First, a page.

HUMILIATION - The other thing I did was check my mailbox. About halfway through checking it, I remembered that this was a federal holiday, and I looked like an idiot checking for mail. But, I just acted like I hadn't checked it over the weekend. :-)

Humbling AND encouraging

I was just closing out some of the files on my computer this morning, and I saw my sermon notes from yesterday. I felt a couple of different things when I looked at them.
  • I felt humbled. I realized there was so much more to say. I realize there are always ways of saying something better. I realized that God has to do a great work in my own life and in the life of our church if we are going to be more like Him. So, that leaves you feeling pretty inadequate for the task of clearly communicating His words to people.

  • But, I also felt encouraged. I realize that God does His work before, during, and long after I get done speaking. He is using the words and Scripture that were communicated to transform our body. I hear of stories where lives are changed through an awakening to the Word and to the Spirit, and I realize what a privilege it is to be used by God in His purposes.
So, that sums it up: humbled and encouraged. A pretty good way to start a Monday!

Thursday, January 17, 2008

The church (not just ours)

I have mentioned in sermons here that my background is one of going to church (all the time). When I was a child, we had services on Sunday morning, Sunday evening, and Wednesday night. If there were special "revival meetings," we were there. That was just the way it was.

As I have grown up (or more accurately, am growing up), I have still experienced the grace of God through the church. I still love it. That works well for my occupation. (Sometime ask my wife to share with you some the story of a pastor of her church growing up who liked boating on the lake more than he liked going to church. That became a problem when he was out pretty regularly on the lake Sunday mornings, and let someone else preach. It didn't turn out so good for him or the church.)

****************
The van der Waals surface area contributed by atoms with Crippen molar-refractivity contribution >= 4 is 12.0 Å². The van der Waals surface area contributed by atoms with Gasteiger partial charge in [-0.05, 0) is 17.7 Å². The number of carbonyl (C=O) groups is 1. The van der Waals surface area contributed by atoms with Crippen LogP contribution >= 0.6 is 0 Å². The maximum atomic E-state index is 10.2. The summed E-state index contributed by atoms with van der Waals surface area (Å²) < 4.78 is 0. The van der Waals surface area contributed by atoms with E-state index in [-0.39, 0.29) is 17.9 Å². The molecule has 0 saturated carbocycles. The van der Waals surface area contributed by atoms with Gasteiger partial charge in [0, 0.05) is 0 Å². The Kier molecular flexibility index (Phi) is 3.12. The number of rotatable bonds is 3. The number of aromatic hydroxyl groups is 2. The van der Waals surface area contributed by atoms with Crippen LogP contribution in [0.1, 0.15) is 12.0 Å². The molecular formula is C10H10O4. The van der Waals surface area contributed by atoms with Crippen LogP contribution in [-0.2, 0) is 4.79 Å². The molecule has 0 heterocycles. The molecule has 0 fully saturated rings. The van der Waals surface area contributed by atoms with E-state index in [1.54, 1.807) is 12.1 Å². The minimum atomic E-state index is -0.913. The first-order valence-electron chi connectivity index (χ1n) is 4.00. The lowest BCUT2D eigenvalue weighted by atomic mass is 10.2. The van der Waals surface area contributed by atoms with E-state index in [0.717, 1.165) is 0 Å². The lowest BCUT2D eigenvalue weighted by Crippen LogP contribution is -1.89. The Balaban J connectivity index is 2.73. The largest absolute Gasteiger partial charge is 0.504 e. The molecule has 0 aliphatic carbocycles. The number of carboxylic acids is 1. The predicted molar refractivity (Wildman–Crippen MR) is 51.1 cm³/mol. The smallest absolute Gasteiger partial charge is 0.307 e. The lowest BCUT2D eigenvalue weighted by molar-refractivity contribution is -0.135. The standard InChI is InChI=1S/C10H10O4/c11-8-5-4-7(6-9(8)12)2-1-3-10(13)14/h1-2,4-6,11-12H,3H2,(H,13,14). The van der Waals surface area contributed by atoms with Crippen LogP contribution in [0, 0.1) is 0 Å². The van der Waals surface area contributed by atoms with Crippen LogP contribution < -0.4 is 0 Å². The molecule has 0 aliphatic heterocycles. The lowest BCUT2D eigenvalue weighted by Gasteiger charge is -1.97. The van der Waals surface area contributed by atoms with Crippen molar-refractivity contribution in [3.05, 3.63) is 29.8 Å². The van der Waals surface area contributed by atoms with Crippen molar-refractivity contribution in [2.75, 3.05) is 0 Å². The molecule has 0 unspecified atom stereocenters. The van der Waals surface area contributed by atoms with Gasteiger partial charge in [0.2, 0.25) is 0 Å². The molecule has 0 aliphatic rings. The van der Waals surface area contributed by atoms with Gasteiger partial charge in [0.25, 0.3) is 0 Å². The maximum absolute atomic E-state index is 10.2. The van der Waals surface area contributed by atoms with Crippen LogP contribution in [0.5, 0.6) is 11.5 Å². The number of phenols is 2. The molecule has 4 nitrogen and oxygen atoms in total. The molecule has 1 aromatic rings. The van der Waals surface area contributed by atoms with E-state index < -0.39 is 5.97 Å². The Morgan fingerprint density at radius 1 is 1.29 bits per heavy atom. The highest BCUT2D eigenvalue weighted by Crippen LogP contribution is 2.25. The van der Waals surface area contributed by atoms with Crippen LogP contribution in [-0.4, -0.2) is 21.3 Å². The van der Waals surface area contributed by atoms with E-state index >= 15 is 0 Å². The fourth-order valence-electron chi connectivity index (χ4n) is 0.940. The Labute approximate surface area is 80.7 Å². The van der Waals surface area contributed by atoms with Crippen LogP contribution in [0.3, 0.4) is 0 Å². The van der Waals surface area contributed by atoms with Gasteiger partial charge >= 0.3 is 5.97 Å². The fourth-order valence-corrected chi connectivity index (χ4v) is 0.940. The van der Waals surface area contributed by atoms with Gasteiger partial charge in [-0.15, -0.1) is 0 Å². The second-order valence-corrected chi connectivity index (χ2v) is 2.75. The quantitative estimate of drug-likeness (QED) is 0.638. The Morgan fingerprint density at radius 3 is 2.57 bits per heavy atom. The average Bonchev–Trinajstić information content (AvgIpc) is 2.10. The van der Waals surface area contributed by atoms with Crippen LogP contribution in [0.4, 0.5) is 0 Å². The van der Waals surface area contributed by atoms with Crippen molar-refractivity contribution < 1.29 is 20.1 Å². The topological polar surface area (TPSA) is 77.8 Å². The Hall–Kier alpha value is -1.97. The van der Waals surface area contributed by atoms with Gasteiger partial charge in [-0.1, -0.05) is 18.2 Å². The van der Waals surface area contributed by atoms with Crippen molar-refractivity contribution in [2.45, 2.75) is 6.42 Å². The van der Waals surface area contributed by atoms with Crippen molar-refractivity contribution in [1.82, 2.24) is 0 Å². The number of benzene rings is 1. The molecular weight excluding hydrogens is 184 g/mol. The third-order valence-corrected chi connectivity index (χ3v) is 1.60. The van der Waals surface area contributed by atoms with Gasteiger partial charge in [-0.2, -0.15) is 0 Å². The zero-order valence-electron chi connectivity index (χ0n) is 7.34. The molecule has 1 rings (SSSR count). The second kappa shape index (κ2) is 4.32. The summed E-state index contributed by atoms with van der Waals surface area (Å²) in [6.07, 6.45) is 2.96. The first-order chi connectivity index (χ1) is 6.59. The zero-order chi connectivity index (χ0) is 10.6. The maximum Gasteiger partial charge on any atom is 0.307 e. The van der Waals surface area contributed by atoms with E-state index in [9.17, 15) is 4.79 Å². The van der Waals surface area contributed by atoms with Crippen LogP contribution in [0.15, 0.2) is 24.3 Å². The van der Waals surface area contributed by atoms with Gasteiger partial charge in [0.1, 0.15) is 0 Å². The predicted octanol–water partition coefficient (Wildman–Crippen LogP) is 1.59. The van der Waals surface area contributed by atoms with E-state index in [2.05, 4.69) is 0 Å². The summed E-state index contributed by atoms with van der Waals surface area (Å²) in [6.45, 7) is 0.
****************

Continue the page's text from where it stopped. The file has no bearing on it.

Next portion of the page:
I know that the church is not a perfect place, and yet each week I have front-row seats to see what God is doing through it. That is why reading a few pages this morning from a book like this is such a treat for me. It is close to the experience I have in eating Reese's Peanut Butter Cups (hint, hint).

So for all of those who want a perfect church, you might not hang around OBC (or really any church) for long. For all those who love the idea of connecting with the family of God, I hope you give your life to and fall in love with a God-honoring, Bible-believing, people-loving family of faith (whether it is OBC or not).

Wednesday, January 16, 2008

A prayer for justice and grace

I have mentioned in the past, I think it can be a healthy to discipline to write out our prayers. Challenged by Ruth 2 and the kindness of Boaz toward Ruth, I have asked God for grace today.

You are to be greatly praised for Your justice and grace
Your grace always operates in a way to provide perfect justice
Your justice always comes with the full assurance of grace

In ourselves
we are inadequate agents of justice and
we are often poor representations of grace

But in You and through You
we can be agents of Your justice
we can choose to speak up for those whose voice is often not heard
we can value "the least of these" as You do
we can care about the ones who are abused and
we can do more than care we can act on their behalf
we can anticipate needs and meet them before requested
we can search our hearts for prejudice and hate
we can confess our sins

In you and through you
we can be representations of grace
we can love our neighbor as ourselves
we can do good as we have an opportunity to do it
we can show kindness for no earthly reason
we can give at great personal cost
we can manage businesses with care for people
we can go the extra mile

It is not in our own strength that we can do any of this